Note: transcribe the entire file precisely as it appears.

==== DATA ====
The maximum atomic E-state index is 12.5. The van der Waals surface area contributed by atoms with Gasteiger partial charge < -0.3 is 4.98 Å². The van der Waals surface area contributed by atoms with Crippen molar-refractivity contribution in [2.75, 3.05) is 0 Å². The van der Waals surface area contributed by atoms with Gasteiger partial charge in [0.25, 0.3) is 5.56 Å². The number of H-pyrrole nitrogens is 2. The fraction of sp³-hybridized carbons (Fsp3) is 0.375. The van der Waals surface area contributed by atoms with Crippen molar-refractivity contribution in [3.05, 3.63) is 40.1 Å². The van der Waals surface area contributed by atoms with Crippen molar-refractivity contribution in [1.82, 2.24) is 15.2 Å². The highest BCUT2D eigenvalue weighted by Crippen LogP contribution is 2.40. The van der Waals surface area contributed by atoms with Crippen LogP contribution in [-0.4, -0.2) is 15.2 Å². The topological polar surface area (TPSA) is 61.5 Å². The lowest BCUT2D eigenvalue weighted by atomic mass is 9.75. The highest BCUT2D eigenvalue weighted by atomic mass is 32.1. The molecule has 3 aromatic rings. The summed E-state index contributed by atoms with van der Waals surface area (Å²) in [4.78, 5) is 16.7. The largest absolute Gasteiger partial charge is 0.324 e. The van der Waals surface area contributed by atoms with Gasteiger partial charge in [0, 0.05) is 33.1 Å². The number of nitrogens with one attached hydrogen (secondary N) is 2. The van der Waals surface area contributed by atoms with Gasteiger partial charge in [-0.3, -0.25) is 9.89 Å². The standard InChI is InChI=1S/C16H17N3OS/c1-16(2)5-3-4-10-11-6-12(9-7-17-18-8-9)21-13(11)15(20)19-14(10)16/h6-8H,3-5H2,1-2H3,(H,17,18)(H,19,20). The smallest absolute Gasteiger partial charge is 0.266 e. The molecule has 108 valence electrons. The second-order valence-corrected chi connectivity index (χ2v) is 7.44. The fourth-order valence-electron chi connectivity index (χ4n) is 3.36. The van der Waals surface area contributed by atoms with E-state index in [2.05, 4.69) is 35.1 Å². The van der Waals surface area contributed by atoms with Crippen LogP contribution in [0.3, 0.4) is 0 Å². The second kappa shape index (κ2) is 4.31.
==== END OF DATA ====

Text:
The maximum atomic E-state index is 12.5. The van der Waals surface area contributed by atoms with Gasteiger partial charge < -0.3 is 4.98 Å². The van der Waals surface area contributed by atoms with Crippen molar-refractivity contribution in [2.75, 3.05) is 0 Å². The van der Waals surface area contributed by atoms with Gasteiger partial charge in [0.25, 0.3) is 5.56 Å². The number of H-pyrrole nitrogens is 2. The fraction of sp³-hybridized carbons (Fsp3) is 0.375. The van der Waals surface area contributed by atoms with Crippen molar-refractivity contribution in [3.05, 3.63) is 40.1 Å². The van der Waals surface area contributed by atoms with Crippen molar-refractivity contribution in [1.82, 2.24) is 15.2 Å². The highest BCUT2D eigenvalue weighted by Crippen LogP contribution is 2.40. The van der Waals surface area contributed by atoms with Crippen LogP contribution in [-0.4, -0.2) is 15.2 Å². The topological polar surface area (TPSA) is 61.5 Å². The lowest BCUT2D eigenvalue weighted by atomic mass is 9.75. The highest BCUT2D eigenvalue weighted by atomic mass is 32.1. The molecule has 3 aromatic rings. The summed E-state index contributed by atoms with van der Waals surface area (Å²) in [4.78, 5) is 16.7. The largest absolute Gasteiger partial charge is 0.324 e. The van der Waals surface area contributed by atoms with Gasteiger partial charge in [0, 0.05) is 33.1 Å². The number of nitrogens with one attached hydrogen (secondary N) is 2. The van der Waals surface area contributed by atoms with Gasteiger partial charge in [-0.3, -0.25) is 9.89 Å². The standard InChI is InChI=1S/C16H17N3OS/c1-16(2)5-3-4-10-11-6-12(9-7-17-18-8-9)21-13(11)15(20)19-14(10)16/h6-8H,3-5H2,1-2H3,(H,17,18)(H,19,20). The smallest absolute Gasteiger partial charge is 0.266 e. The molecule has 108 valence electrons. The second-order valence-corrected chi connectivity index (χ2v) is 7.44. The fourth-order valence-electron chi connectivity index (χ4n) is 3.36. The van der Waals surface area contributed by atoms with E-state index in [2.05, 4.69) is 35.1 Å². The van der Waals surface area contributed by atoms with Crippen LogP contribution in [0.3, 0.4) is 0 Å². The second kappa shape index (κ2) is 4.31.